An off-duty Penticton fire captain and a Good Samaritan were recognized by the BC Life Saving Society on Saturday for their heroic efforts rescuing a drowning child in Okanagan Lake last summer.
Penticton resident Meghan Thompson and her daughters, aged 8 and 11, were enjoying the day in June at Manitou Beach and Park in Naramata when a near-tragedy occurred.
Thompson’s daughters were in the lake playing when they spotted a toddler floating head down in the water.
Her eldest daughter, Kennedy, came running onto the beach to alert her mom.
“She came running out to me and said, ‘mom, I need your help, I don’t think this baby is OK,’” Thompson told Global News.
Thompson said she dropped everything and ran waist-deep into the lake.
“I grabbed the baby — he was just so heavy, he was completely unresponsive. He was floating with his legs and arms wide open at the very top of the water, face-down,” she recalled.
“I ran back to the shore and I was yelling at this point, ‘Somebody help me, Somebody help me.’”
Fortunately, Chad Taylor was on the beach that day. The off-duty firefighter sprang into action and began performing CPR on the 18-month old boy.
“To be honest, I didn’t know what the outcome was going to be,” Taylor said.
“I can’t recall how long I was doing CPR, just less than a few minutes and he started to make some noises and come around, so his colour came back, his pulse came back, he started breathing, so yeah it was a very intense scene.”
The toddler’s family was nearby, but seemingly unaware he had wandered off.
Chad’s CPR was able to bring the boy back to consciousness as he coughed, vomited, and began to regain his normal colour.
The pair stayed with the boy and his mother until emergency services arrived to rush the boy to the hospital where he made a full recovery.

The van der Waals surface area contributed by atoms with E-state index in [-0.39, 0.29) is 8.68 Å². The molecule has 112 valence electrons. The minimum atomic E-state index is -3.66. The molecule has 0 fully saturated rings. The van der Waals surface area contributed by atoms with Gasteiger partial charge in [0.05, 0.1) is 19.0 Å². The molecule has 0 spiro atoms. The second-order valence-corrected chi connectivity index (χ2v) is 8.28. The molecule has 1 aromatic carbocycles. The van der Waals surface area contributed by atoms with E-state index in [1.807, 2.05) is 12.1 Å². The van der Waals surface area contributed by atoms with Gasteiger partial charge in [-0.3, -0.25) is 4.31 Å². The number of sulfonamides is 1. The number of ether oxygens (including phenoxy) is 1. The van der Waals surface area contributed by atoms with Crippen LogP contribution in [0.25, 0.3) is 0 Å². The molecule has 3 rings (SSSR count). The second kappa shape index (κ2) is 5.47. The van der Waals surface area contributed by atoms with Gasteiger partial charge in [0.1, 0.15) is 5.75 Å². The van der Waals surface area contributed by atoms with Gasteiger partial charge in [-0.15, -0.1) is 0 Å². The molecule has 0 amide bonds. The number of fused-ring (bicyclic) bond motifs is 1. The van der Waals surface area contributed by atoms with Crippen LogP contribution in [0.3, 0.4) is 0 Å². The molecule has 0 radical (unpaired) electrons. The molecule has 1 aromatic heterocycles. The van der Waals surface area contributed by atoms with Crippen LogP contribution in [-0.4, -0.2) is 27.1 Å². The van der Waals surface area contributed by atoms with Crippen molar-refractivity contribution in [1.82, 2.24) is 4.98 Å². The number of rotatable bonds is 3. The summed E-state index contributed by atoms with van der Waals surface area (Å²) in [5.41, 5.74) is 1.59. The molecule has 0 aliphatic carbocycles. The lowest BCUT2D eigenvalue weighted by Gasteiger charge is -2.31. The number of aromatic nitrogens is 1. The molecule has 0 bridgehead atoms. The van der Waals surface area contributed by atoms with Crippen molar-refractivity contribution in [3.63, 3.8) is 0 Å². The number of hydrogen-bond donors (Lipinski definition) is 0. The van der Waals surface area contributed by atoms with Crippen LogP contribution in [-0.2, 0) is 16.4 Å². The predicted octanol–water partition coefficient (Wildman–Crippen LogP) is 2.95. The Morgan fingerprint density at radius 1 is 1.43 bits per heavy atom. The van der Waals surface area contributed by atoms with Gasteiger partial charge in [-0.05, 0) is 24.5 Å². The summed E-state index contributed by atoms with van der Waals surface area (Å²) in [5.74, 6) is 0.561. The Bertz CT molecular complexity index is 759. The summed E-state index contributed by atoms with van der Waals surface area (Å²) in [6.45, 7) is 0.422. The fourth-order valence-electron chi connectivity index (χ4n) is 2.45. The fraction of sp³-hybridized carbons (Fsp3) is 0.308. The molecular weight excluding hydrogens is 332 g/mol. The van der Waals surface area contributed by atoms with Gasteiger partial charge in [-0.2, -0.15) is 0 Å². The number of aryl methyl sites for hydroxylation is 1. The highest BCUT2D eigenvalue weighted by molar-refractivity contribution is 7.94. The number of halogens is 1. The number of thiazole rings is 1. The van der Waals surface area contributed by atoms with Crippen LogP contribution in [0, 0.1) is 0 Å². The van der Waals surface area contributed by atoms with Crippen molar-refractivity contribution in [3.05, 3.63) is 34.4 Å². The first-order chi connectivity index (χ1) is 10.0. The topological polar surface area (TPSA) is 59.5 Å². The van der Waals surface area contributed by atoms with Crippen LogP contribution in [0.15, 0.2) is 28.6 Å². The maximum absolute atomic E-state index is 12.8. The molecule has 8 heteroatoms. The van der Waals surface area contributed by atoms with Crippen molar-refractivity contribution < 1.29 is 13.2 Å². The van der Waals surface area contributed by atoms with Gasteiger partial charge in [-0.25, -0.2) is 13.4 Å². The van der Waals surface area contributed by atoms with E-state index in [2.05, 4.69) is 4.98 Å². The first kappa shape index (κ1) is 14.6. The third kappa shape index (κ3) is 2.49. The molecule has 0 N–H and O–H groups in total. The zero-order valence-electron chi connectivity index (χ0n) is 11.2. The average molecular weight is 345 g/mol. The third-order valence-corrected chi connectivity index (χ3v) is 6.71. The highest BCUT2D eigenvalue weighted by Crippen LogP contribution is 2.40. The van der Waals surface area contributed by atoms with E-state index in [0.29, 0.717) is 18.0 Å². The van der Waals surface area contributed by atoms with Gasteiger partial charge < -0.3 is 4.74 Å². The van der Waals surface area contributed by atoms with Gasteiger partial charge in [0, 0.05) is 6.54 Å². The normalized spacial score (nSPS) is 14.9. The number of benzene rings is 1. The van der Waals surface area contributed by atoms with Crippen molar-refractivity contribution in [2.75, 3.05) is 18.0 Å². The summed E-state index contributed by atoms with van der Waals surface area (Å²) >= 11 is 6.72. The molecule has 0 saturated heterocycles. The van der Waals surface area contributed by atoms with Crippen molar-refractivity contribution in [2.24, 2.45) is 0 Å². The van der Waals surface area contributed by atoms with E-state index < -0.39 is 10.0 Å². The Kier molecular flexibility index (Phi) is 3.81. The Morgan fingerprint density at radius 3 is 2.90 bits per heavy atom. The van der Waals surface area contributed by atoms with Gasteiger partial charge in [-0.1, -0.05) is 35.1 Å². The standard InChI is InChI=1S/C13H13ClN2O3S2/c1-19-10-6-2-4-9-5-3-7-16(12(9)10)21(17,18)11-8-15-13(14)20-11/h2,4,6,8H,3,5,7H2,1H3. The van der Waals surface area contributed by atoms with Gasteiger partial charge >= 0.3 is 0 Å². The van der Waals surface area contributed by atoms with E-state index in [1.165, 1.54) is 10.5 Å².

Thompson and Taylor were two of fifteen British Columbians recognized by the BC Life Saving Society at a virtual awards ceremony on Saturday.
They were presented Silver Medals for Bravery.
“Every year we award members of the public who have made water-related rescues, and it was Chad and Meghan who rescued a child out of Okanagan Lake last year, so we wanted to recognize them with rescue awards for having saved a life from drowning,” said executive director Dale Miller.
Salmon Arm boy Cody Krabbendam was also recognized with a bravery award for rescuing another boy struggling in the water without a life-jacket.
Krabbendam also received the George A. Brown Memorial award and scholarship for the most heroic rescue performed by a pre-teen.
As the 2021 summer season approaches, Miller encourages beachgoers to take safety precautions near the water.
“Many people will be surprised that we have already had nine drownings this year and we are just coming up to the nice weather where a lot of people will be out at our beautiful waterways, so we want to remind everybody, if you’re out in a boat, please wear a life-jacket,” he said.
“Parents need to be very close to their children when they are around water and making sure their child is wearing a personal flotation device, and know the waters you are going into.”